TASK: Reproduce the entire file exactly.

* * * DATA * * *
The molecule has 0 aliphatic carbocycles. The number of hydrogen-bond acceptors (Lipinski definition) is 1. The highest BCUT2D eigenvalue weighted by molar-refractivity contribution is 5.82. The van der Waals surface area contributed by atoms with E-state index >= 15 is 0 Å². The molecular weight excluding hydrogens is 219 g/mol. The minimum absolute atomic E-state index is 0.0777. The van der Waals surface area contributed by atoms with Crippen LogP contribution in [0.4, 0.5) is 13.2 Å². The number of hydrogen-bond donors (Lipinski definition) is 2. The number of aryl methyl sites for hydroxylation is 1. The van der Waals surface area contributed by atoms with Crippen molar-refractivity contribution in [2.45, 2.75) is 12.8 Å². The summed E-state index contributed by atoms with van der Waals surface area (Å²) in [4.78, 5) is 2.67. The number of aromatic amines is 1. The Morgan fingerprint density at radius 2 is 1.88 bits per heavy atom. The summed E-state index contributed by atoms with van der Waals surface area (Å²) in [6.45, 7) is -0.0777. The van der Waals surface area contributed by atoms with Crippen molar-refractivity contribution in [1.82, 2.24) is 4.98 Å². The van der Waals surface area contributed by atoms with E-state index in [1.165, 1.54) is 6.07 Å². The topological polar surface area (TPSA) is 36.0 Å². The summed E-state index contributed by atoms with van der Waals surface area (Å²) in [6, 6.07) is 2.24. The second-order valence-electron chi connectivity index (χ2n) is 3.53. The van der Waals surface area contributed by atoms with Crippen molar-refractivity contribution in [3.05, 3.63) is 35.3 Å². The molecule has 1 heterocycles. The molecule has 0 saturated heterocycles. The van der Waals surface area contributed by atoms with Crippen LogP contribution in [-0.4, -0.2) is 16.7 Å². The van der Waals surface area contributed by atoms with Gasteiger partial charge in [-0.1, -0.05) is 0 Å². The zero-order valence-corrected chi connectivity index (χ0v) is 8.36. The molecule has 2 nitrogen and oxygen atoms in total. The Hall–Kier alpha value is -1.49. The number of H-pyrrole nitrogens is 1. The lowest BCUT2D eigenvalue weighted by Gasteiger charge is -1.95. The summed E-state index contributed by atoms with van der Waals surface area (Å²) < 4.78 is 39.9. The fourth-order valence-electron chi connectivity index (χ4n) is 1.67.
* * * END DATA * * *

The molecule has 0 aliphatic carbocycles. The number of hydrogen-bond acceptors (Lipinski definition) is 1. The highest BCUT2D eigenvalue weighted by molar-refractivity contribution is 5.82. The van der Waals surface area contributed by atoms with E-state index >= 15 is 0 Å². The molecular weight excluding hydrogens is 219 g/mol. The minimum absolute atomic E-state index is 0.0777. The van der Waals surface area contributed by atoms with Crippen LogP contribution in [0.4, 0.5) is 13.2 Å². The number of hydrogen-bond donors (Lipinski definition) is 2. The number of aryl methyl sites for hydroxylation is 1. The van der Waals surface area contributed by atoms with Crippen molar-refractivity contribution in [2.45, 2.75) is 12.8 Å². The summed E-state index contributed by atoms with van der Waals surface area (Å²) in [4.78, 5) is 2.67. The number of aromatic amines is 1. The Morgan fingerprint density at radius 2 is 1.88 bits per heavy atom. The summed E-state index contributed by atoms with van der Waals surface area (Å²) in [6.45, 7) is -0.0777. The van der Waals surface area contributed by atoms with Crippen molar-refractivity contribution in [1.82, 2.24) is 4.98 Å². The van der Waals surface area contributed by atoms with E-state index in [1.165, 1.54) is 6.07 Å². The topological polar surface area (TPSA) is 36.0 Å². The summed E-state index contributed by atoms with van der Waals surface area (Å²) in [6, 6.07) is 2.24. The second-order valence-electron chi connectivity index (χ2n) is 3.53. The van der Waals surface area contributed by atoms with Crippen molar-refractivity contribution in [3.05, 3.63) is 35.3 Å². The molecule has 1 heterocycles. The molecule has 0 saturated heterocycles. The van der Waals surface area contributed by atoms with Crippen LogP contribution in [-0.4, -0.2) is 16.7 Å². The van der Waals surface area contributed by atoms with Gasteiger partial charge in [-0.1, -0.05) is 0 Å². The zero-order valence-corrected chi connectivity index (χ0v) is 8.36. The molecule has 2 nitrogen and oxygen atoms in total. The Hall–Kier alpha value is -1.49. The number of H-pyrrole nitrogens is 1. The lowest BCUT2D eigenvalue weighted by Gasteiger charge is -1.95. The summed E-state index contributed by atoms with van der Waals surface area (Å²) < 4.78 is 39.9. The fourth-order valence-electron chi connectivity index (χ4n) is 1.67.